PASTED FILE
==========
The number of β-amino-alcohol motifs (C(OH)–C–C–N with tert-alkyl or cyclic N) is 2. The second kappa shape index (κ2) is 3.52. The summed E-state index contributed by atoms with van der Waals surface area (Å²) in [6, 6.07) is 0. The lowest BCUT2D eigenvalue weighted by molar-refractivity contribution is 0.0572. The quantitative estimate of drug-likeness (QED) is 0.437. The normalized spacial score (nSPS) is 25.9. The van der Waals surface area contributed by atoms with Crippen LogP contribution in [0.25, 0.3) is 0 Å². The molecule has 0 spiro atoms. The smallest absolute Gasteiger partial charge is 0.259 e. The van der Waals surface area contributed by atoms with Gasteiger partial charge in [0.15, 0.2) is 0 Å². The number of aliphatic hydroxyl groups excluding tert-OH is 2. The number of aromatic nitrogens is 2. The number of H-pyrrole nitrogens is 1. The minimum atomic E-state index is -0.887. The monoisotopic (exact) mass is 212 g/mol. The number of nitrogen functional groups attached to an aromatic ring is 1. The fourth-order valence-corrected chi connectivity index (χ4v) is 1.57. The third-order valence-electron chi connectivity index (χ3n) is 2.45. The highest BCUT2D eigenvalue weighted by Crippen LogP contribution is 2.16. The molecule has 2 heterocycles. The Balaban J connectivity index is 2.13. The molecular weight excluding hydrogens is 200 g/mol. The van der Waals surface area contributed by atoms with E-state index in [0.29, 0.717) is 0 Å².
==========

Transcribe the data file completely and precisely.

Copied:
The number of β-amino-alcohol motifs (C(OH)–C–C–N with tert-alkyl or cyclic N) is 2. The second kappa shape index (κ2) is 3.52. The summed E-state index contributed by atoms with van der Waals surface area (Å²) in [6, 6.07) is 0. The lowest BCUT2D eigenvalue weighted by molar-refractivity contribution is 0.0572. The quantitative estimate of drug-likeness (QED) is 0.437. The normalized spacial score (nSPS) is 25.9. The van der Waals surface area contributed by atoms with Crippen LogP contribution in [0.25, 0.3) is 0 Å². The molecule has 0 spiro atoms. The smallest absolute Gasteiger partial charge is 0.259 e. The van der Waals surface area contributed by atoms with Gasteiger partial charge in [0.15, 0.2) is 0 Å². The number of aliphatic hydroxyl groups excluding tert-OH is 2. The number of aromatic nitrogens is 2. The number of H-pyrrole nitrogens is 1. The minimum atomic E-state index is -0.887. The monoisotopic (exact) mass is 212 g/mol. The number of nitrogen functional groups attached to an aromatic ring is 1. The fourth-order valence-corrected chi connectivity index (χ4v) is 1.57. The third-order valence-electron chi connectivity index (χ3n) is 2.45. The highest BCUT2D eigenvalue weighted by Crippen LogP contribution is 2.16. The molecule has 2 heterocycles. The Balaban J connectivity index is 2.13. The molecular weight excluding hydrogens is 200 g/mol. The van der Waals surface area contributed by atoms with E-state index in [0.29, 0.717) is 0 Å².